Success in business dealings in the banking industry, to a certain degree, is related to the level of the customers’ confidence toward the bank in general and to the banker in particular. Nine out of 17 Chinese women bankers interviewed in Hong Kong were working or had worked in branches located in Central and this played a key role in their upward mobility. As previously mentioned, Daisy indicated that her good fortune started in Central and working in Central was the most important stepping stone for her upward career mobility.

Bankers, lawyers and accountants are dominant social groups within Central. ‘The construction of space in their own likeness’ enables these social groups ‘to dominate space in their own image’ (Allen 2003, p. 164). Space or place is key to their interactions; Allen speaks of ‘the power of coding in finance spaces’ (Allen 2003, p. 164). When individuals communicate and interact with others in society, they seek appropriate locations on the social map according to a certain taxonomy or category. In order to secure an advantageous place on the social map, one becomes entangled in power relationships between the ‘categorizers’ and the ‘categorized’ (Jenkins 1996, p. 25). When bankers in Central ‘make symbolic use of what is around them and turn it to their own needs’ (Allen 2003, p. 165), they use their ‘membership’ to gain entry into the prestigious, highly competitive finance and banking space, which is a valuable personal asset for business development.

District-based ‘Language and Tongue’ as a Strategy for Building Social Bonds

In interactive service work, the ability to deliberately adopt different stereotypical images of femininity to suit certain circumstances and locations is a key skill for building business relationships (McDowell 1997). The skill of manipulation of body image and emotions is an integral part of selling a product (Hochschild 1983). No matter where their branch was located, my interviewees indicated that formal dress was a must for building their professional image. A senior manager noted:

In Hong Kong, the dress code for bank staff is more or less similar. The requirement is high. I usually wear a suit, as formal wear. My previous bank didn’t allow staff to dress in casual wear. Even in the hot summer time, I always had to be in a suit. I didn’t feel comfortable sometimes (Case HK13, Senior Relationship Manager, Consumer Banking, Chinese state-owned bank in Hong Kong).

HK13 ‘jumped’ from a bank located in the commercial area on Hong Kong Island to a bank located in an old industrial area in Kowloon. She indicated that her style of dress did not change. For banks in Hong Kong, staff with managerial positions are not required to be in uniform but a formal and modest dress code is the norm. In general, my Hong Kong respondents gave me the impression that their style of dress was conservative. None of my interviewees dressed in bright, colourful skirts or tops when I met them. Gender-neutral colours favoured by my respondents, like black, grey, dark blue and other low-key colours are paradoxically associated with masculinity. The symbolic power of these colours is socially constructed and associated with masculine characteristics favoured in the business world. By wearing these colours, many women bankers unintentionally support male hegemony by internalising the male-characterised way dressing.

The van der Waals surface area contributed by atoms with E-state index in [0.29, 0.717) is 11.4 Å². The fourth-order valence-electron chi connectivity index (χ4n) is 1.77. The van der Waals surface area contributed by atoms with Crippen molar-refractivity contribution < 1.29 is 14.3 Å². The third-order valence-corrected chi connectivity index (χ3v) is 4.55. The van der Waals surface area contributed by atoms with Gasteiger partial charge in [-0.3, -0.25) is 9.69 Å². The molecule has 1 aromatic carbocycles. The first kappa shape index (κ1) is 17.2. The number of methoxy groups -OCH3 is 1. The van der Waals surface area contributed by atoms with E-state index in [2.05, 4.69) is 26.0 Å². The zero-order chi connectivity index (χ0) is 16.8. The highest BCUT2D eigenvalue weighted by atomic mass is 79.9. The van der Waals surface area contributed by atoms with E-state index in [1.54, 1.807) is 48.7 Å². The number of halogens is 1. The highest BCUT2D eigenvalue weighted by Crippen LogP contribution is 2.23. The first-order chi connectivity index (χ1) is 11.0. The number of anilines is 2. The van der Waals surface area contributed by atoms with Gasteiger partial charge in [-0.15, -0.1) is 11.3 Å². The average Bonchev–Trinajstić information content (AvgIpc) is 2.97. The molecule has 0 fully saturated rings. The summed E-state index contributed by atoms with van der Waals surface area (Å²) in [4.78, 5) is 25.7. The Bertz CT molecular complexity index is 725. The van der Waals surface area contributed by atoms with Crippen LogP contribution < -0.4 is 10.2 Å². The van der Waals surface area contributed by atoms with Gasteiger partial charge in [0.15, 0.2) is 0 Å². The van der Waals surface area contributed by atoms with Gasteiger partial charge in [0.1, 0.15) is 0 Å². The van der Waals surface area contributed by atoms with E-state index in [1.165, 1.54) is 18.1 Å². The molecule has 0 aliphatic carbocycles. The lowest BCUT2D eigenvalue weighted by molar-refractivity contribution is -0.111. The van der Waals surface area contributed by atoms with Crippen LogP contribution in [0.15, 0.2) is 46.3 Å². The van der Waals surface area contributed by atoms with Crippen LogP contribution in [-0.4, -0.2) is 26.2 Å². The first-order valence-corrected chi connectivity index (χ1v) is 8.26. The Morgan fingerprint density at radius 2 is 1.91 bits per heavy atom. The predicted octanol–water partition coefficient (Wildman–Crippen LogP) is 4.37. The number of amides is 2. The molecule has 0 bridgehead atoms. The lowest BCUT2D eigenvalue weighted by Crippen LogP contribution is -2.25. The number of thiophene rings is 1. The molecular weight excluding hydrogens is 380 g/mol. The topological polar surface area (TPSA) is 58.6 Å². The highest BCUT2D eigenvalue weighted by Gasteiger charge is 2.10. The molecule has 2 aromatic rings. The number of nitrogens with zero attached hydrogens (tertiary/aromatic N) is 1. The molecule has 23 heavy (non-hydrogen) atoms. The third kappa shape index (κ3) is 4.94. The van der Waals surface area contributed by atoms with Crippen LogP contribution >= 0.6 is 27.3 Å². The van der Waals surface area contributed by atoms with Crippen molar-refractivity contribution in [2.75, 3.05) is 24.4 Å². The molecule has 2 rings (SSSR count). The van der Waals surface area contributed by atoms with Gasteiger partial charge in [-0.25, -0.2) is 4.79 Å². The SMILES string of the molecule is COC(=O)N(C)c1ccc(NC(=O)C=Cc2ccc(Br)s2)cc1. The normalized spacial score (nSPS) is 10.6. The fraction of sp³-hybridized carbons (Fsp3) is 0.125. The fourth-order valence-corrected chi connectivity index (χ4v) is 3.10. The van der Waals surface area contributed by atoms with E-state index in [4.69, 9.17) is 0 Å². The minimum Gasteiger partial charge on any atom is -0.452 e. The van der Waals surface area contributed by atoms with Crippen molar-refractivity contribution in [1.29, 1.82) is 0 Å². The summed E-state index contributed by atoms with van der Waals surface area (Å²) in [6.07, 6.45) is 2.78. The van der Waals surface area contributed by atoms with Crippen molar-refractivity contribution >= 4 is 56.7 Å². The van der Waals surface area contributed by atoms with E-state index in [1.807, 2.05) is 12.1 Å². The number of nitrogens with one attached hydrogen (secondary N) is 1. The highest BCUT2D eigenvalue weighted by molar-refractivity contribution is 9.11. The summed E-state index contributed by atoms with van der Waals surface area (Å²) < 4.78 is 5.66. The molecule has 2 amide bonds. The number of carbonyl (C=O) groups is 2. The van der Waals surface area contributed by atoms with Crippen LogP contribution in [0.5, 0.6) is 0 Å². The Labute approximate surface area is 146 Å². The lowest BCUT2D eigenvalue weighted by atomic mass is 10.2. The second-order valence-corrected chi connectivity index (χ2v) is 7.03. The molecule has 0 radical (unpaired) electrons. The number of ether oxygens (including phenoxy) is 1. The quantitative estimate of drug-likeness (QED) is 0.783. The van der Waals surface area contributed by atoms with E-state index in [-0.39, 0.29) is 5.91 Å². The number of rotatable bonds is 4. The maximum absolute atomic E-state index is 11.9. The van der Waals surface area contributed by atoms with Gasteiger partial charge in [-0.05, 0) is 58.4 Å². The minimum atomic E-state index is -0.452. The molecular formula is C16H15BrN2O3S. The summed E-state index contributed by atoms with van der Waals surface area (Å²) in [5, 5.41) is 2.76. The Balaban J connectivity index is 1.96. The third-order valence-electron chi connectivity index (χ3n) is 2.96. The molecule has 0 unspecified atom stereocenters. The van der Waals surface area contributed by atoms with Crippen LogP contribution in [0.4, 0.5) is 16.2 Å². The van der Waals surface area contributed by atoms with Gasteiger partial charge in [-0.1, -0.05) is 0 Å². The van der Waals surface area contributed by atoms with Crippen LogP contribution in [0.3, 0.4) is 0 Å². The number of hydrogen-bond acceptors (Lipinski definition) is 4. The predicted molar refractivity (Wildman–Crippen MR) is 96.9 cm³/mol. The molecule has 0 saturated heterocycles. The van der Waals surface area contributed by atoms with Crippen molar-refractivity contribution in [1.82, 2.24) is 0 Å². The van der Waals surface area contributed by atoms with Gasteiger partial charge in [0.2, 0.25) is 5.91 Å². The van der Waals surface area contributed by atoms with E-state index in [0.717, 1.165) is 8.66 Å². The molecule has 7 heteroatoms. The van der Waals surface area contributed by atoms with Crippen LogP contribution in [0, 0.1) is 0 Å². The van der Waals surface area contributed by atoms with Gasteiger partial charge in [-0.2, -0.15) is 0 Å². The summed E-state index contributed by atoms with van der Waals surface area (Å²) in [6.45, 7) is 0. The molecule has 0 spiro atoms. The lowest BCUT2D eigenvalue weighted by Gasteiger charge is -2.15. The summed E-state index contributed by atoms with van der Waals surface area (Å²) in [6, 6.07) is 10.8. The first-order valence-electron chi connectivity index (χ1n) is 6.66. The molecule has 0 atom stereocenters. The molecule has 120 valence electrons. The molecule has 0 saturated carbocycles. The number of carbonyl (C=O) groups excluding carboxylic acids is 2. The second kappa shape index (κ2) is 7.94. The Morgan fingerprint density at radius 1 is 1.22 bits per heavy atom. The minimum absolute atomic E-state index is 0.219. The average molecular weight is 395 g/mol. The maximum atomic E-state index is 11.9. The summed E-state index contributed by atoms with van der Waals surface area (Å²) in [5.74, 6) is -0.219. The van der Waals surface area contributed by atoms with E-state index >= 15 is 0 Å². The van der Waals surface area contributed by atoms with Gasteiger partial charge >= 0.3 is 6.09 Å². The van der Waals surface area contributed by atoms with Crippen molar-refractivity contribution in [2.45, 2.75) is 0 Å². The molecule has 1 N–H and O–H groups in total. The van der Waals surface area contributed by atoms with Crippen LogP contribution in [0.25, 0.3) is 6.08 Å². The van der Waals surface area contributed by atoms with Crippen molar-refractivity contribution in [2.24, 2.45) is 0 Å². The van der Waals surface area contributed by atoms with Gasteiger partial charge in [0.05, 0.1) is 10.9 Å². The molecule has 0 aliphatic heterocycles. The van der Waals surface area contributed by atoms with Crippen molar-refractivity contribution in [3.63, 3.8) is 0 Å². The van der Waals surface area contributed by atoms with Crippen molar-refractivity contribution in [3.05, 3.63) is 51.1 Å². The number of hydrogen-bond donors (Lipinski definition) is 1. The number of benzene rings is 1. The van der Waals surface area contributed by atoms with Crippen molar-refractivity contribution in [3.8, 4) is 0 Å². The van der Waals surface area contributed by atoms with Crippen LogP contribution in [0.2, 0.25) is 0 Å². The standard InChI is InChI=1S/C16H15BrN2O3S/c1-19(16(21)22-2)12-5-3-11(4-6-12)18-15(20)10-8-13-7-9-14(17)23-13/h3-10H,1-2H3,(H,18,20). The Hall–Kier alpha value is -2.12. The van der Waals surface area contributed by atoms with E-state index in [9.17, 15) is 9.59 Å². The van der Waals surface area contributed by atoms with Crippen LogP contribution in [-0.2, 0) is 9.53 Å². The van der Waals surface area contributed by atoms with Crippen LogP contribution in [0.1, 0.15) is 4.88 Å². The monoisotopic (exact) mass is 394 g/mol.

When I asked if they used a number of business strategies when working in different areas, women bankers in Hong Kong did not talk about gender differentials. Rather, they emphasised the district-based ‘language and tongue’ strategy in order to service different ‘levels of clients’. Case HK13 stated:

I talk very differently when working in different areas. In my previous job, I worked in Sai Wan Ho [西湾河 a residential area located on Hong Kong Island] where I had a lot of housewives as clients. I could easily chat with them if I just read a newspaper before I started my day. We would chat about the tragedy of the tour in the Philippines (Manila Hostage Crisis2). We guessed which rumours may be real. We talked about the weather and their kids’ school life. It was very easy to open a topic and get inside their heart. But after I moved here to Kwun Tong [观塘 a formal industrial area located in Kowloon, which has now become a second tier business area], the difference was obvious. My clients here never talk to you like my previous clients. They discuss the best time to withdraw from the stock market, they want to know your opinions about global economic developments, and they prefer you to give them updated market information. Here it is more analytical and market oriented. I have to say, I have been in two very different situations (Case HK13, Senior Relationship Manager, Consumer Banking, Chinese state-owned bank in Hong Kong).